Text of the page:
After the visitation, the Royals left with the funeral procession to Estadio Municipal, Ventura’s first baseball field.

Many, including Moore, apparently walked the mile or two behind the truck carrying Ventura’s casket.

11:49 a.m.: It is customary here, particularly in rural areas, for visitation to be held at a family home. Ventura’s mother wanted to hold it at her home, but the turnout was too big and it was held at Ventura’s home.

11:23 a.m.: The funeral procession has started. Former Red Sox slugger and Dominican native David Ortiz is in attendance.

Among the pallbearers, riding on top of a truck with Ventura’s casket, are Royals players Alcides Escobar, Mike Moustakas, Eric Hosmer and Sal Perez. They are going to the field where Ventura learned to play baseball for a short ceremony, then on to the burial site.

11:15 a.m.: Just got out of very emotional private visitation with Royals teammates, Ned Yost, Dayton Moore and others in Royals group. Now headed to funeral procession.

9:33 a.m.: Just passed La Bomba Sports Bar, near where Star photojournalist David Eulitt, Francisco and I met up with Ventura two years ago to interview him for this project, Becoming Yordano. Also here is Estadio Municipal, where Ventura learned to play baseball.

9:20 a.m.: Light footnote: Moustakas has probably gotten out of his seat eight times to get food from the middle of bus. Each time he was getting it for someone else. Another nice reprieve now: It’s very low-key but players telling some stories, bantering, laughing a little.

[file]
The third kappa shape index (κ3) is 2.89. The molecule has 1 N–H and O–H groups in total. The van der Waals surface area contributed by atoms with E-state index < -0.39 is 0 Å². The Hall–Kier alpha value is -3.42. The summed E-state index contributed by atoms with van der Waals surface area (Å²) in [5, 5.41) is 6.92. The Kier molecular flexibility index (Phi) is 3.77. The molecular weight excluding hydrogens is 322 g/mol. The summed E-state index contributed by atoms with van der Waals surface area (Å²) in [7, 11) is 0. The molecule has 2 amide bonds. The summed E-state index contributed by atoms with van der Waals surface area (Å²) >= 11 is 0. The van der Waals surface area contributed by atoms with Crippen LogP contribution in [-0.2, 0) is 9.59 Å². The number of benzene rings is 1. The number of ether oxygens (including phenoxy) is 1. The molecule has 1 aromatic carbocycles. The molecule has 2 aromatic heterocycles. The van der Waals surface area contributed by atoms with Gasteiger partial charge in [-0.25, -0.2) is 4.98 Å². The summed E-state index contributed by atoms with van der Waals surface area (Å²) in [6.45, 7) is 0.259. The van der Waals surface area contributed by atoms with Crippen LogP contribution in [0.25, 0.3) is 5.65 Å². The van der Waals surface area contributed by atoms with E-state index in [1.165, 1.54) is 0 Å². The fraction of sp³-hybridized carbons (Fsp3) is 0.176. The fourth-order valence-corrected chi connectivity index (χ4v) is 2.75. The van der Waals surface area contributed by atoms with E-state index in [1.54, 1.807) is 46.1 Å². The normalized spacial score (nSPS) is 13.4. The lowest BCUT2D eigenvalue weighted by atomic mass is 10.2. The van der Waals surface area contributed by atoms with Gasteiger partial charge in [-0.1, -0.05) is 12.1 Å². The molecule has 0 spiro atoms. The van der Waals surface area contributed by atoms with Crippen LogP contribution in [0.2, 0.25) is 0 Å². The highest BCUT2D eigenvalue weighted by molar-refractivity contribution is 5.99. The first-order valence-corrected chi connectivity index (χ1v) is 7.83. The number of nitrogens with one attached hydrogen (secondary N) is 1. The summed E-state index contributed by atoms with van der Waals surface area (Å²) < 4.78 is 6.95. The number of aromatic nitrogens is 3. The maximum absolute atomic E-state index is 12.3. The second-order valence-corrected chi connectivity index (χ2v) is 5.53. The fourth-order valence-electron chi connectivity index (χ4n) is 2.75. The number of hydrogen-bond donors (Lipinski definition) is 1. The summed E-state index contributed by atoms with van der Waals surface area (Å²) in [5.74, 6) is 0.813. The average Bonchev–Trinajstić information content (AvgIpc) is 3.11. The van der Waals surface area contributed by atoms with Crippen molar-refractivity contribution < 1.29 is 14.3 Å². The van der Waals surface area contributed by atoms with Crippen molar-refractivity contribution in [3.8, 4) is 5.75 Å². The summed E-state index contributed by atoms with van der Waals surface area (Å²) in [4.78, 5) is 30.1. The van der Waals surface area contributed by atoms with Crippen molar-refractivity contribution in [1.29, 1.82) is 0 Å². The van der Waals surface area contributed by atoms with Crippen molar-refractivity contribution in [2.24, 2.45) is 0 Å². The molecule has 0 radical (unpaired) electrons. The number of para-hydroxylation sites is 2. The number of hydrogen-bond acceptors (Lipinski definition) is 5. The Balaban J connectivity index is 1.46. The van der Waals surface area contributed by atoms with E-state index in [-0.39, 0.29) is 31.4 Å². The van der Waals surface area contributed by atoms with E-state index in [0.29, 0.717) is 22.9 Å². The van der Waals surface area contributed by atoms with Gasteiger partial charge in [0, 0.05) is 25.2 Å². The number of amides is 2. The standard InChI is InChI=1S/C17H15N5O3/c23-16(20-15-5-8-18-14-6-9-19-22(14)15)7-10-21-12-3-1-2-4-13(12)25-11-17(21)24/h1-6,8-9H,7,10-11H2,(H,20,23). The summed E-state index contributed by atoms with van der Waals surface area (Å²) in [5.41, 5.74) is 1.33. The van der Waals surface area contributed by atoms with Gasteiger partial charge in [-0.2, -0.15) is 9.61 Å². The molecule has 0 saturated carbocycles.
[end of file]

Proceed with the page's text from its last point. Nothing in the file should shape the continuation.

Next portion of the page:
9:11 a.m.: Just stopped at rest area in gorgeous countryside where livestock roamed around us. Believe Red Bull was most purchased item.

8:56 a.m.: In casual chat with Moustakas, he said he had only been to Dominican once before. He spent 10 days here in 2009 or 2010 because Moore wanted American players to have an appreciation of where Dominicans come from. Moustakas was very struck by that trip, appreciative of all he has been given and all the struggles (often poverty) prospects here face.

8:49 a.m.: Had seen former Royals relief pitcher Greg Holland last night but not this morning … until now, asleep across aisle seats. I initially stopped when I got to him, but Mike Moustakas says “just go over him.” Told Moustakas I’m not athlete he is, but he urged me on.

These guys probably have made hundreds of bus rides together, though none like this one of course. Moustakas smiled at thought of all the rides, getting around with guys sprawled everywhere, bags in aisles, etc.

7:36 a.m.: A sad footnote: a Royals scout had seen Ventura a few days before his death and had urged him to go to Arizona right away to train.

Royals are grateful to Ventura family for delaying services to Tuesday. Often burials here are next day.

7:29 a.m.: Yost, Grifol, Perez and surely others are still processing that Ventura has died. But Yost knows “reality will hit today.” He is reminded of the death of dear friend Dale Earnhardt and remembers shock prevailed until a time that they would normally be gathering together.

That thought makes Yost think of and feel for Victor Baez, the Royals’ Dominican director. Baez was a father figure to Ventura, starting with the 18 months they worked together at the Royals’ academy. Baez and Ventura had been working out four to five days a week this winter in the Dominican, and Monday was first regularly scheduled workout they missed together.

7:17 a.m.: Royals are aware of (unconfirmed) report that Ventura was robbed at crash scene, as I spoke with Moore he glanced at the story on his cell phone. It’s known by the Royals that Ventura’s mother, Marisol, seeks an investigation. It’s also believed Ventura’s 2015 World Series ring was not found at the site.

7:09 a.m.: Among those on board: Team president Dan Glass, general manager Dayton Moore, manager Ned Yost, assistant GM Rene Francisco, coach Pedro Grifol. Among players: Sal Perez, Eric Hosmer, Mike Moustakas, Alcides Escobar and Jarrod Dyson.

Vahe Gregorian: 816-234-4868, @vgregorian